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Re: Meanwhile, in Mongolia

The global warming effect of 8 million carcasses is nil. CO2 only matters to the extent that are you digging up carbon that had been sequestered underground for millions of years and are releasing it into the atmosphere today. We could burn down all the forests and kill all the animals and the effect on global warming would be a rounding error compared to the release of who knows how many years of stored carbon in the century or so we've been actively burning fossil fuels.

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Re: Meanwhile, in Mongolia

@SkippyBing

Probably tough to melt snow at -50 when all you've got for heat is burning dung.

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Those Indians should be very wary...

As its been reported as fact that it will reach 58.7 degress if Britain leaves the EU.

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Anonymous Coward

Re: Those Indians should be very wary...

Trump degrees on the political heat indicator.

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Re: Those Indians should be very wary...

"Trump degrees on the political heat indicator."

It's gonna be lots of degrees. You'll have more degrees than you know what to do with. Many millions, it'll be great, degrees for everyone, believe me.

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Anonymous Coward

Re: Those Indians should be very wary...

MAKE AMERICA HEAT AGAIN!

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Geography check

Most of Rajasthan has a desert climate with no sign of a monsoon. Extreme heat is pretty much expected.

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Re: Geography check

Well, yes, but when I was there last week the hardy desert dwellers were complaining about the extreme heat. If they found it unusual it probably is.

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This shows why...

... we here in the UK need to build more wind farms and get rid of the last of the coal fired plants.

Yes I am being sarcastic.

In all seriousness, how long have we been able to measure tempriture acuratly?

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Re: This shows why...

Long enough to know that 51 degrees is a once-in-50-years kind of heatwave in that part of the world.

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Re: This shows why...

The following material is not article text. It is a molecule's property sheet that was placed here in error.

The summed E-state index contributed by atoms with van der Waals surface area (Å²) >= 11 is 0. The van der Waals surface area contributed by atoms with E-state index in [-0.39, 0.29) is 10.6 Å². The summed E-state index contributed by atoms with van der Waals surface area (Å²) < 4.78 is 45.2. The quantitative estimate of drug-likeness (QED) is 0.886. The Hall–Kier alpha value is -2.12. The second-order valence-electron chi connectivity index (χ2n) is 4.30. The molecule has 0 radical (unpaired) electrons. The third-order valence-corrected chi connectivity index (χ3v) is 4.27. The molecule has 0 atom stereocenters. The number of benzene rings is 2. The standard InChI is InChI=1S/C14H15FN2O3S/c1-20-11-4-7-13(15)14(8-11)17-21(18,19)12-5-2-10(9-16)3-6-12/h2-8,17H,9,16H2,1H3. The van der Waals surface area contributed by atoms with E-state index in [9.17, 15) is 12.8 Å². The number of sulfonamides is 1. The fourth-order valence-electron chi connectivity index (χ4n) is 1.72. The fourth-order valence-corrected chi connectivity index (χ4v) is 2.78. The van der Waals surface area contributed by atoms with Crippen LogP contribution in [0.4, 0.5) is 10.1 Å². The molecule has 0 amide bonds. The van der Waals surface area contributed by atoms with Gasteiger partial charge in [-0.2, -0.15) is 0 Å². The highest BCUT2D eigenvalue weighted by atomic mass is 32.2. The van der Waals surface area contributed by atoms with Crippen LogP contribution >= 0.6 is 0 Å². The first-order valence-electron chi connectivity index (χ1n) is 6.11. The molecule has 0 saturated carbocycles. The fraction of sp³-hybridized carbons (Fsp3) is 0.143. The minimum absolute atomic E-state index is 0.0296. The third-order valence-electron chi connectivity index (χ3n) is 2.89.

Our grandchildren will crap on our graves in revenge for the state of the world we will leave them.

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Joke

Re: This shows why...

"In all seriousness, how long have we been able to measure tempriture acuratly?"

Almost as long as we've been able to spell it correctly?

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Re: This shows why...

Crapping on my grave? Over my dead body

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Re: This shows why...

"Our grandchildren will crap on our graves in revenge for the state of the world we will leave them."

I'm being a bastard and getting cremated rather than going for Carbon sequestration. The grand-kids will have been breathing atoms of me for years.

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Re: grandchildren

Whereas we ourselves worship *our* grandparents for the great wisdom with which they bestowed us a world full of racism, sexism, post-colonial despots, slow-burn civil wars and economic and political stagnation.

Except that we don't. We just pick up the pieces as best we can. Our own grandchildren will probably concede that we were better in some respects and worse in others, compared to both our grandparents and our grandchildren.

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Re: grandchildren

"Whereas we ourselves worship *our* grandparents for the great wisdom with which they bestowed us a world full of racism, sexism, post-colonial despots, slow-burn civil wars and economic and political stagnation.

Except that we don't."

Worship is a *bit* much, but personally, I do have some gratitude to my grandparents generation (and the generation before that) as they had a desire to make things better for the generations that followed, even if they didn't completely succeed - after all, racism, sexism, colonial despots, civil wars and economic and political stagnation were things they also inherited. But they gave women the vote, (grudgingly) accepted the will for self-determination in various colonies, fought and died for essential liberties and tried to put in place diplomatic structures in the hope no one else would have to fight and die on the same scale again.